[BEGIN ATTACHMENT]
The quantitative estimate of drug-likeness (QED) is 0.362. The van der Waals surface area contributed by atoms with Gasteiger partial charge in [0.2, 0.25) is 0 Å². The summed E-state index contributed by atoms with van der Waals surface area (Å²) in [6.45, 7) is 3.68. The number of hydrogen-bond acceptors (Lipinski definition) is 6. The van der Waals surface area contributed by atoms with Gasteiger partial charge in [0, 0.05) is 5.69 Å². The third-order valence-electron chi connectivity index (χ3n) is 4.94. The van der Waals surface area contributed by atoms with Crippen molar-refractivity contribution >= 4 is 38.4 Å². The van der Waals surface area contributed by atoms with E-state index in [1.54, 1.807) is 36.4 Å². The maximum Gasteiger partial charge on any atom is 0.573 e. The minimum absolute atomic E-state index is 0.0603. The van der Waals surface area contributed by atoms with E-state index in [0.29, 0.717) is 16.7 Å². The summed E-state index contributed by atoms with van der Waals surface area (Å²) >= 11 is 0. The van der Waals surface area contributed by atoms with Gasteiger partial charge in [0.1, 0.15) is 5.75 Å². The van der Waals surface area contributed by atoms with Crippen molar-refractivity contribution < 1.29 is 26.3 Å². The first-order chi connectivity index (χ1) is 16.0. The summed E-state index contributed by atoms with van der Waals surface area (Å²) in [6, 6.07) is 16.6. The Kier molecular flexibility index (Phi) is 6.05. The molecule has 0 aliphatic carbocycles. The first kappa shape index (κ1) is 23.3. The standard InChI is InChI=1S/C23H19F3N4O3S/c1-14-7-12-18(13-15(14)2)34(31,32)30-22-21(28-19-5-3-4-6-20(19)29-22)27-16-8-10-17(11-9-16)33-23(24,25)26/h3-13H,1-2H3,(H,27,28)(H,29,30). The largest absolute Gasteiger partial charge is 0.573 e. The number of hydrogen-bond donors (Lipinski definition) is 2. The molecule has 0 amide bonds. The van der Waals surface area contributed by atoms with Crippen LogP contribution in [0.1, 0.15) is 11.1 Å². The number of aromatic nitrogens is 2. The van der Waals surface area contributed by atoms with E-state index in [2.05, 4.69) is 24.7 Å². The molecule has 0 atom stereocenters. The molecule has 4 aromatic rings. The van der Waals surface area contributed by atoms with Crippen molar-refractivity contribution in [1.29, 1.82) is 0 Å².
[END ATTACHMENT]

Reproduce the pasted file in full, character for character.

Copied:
The quantitative estimate of drug-likeness (QED) is 0.362. The van der Waals surface area contributed by atoms with Gasteiger partial charge in [0.2, 0.25) is 0 Å². The summed E-state index contributed by atoms with van der Waals surface area (Å²) in [6.45, 7) is 3.68. The number of hydrogen-bond acceptors (Lipinski definition) is 6. The van der Waals surface area contributed by atoms with Gasteiger partial charge in [0, 0.05) is 5.69 Å². The third-order valence-electron chi connectivity index (χ3n) is 4.94. The van der Waals surface area contributed by atoms with Crippen molar-refractivity contribution >= 4 is 38.4 Å². The van der Waals surface area contributed by atoms with E-state index in [1.54, 1.807) is 36.4 Å². The maximum Gasteiger partial charge on any atom is 0.573 e. The minimum absolute atomic E-state index is 0.0603. The van der Waals surface area contributed by atoms with E-state index in [0.29, 0.717) is 16.7 Å². The summed E-state index contributed by atoms with van der Waals surface area (Å²) >= 11 is 0. The van der Waals surface area contributed by atoms with Gasteiger partial charge in [0.1, 0.15) is 5.75 Å². The van der Waals surface area contributed by atoms with Crippen molar-refractivity contribution < 1.29 is 26.3 Å². The first-order chi connectivity index (χ1) is 16.0. The summed E-state index contributed by atoms with van der Waals surface area (Å²) in [6, 6.07) is 16.6. The Kier molecular flexibility index (Phi) is 6.05. The molecule has 0 aliphatic carbocycles. The first kappa shape index (κ1) is 23.3. The standard InChI is InChI=1S/C23H19F3N4O3S/c1-14-7-12-18(13-15(14)2)34(31,32)30-22-21(28-19-5-3-4-6-20(19)29-22)27-16-8-10-17(11-9-16)33-23(24,25)26/h3-13H,1-2H3,(H,27,28)(H,29,30). The largest absolute Gasteiger partial charge is 0.573 e. The number of hydrogen-bond donors (Lipinski definition) is 2. The molecule has 0 amide bonds. The van der Waals surface area contributed by atoms with Crippen LogP contribution in [0.1, 0.15) is 11.1 Å². The number of aromatic nitrogens is 2. The van der Waals surface area contributed by atoms with E-state index in [2.05, 4.69) is 24.7 Å². The molecule has 0 atom stereocenters. The molecule has 4 aromatic rings. The van der Waals surface area contributed by atoms with Crippen molar-refractivity contribution in [1.29, 1.82) is 0 Å².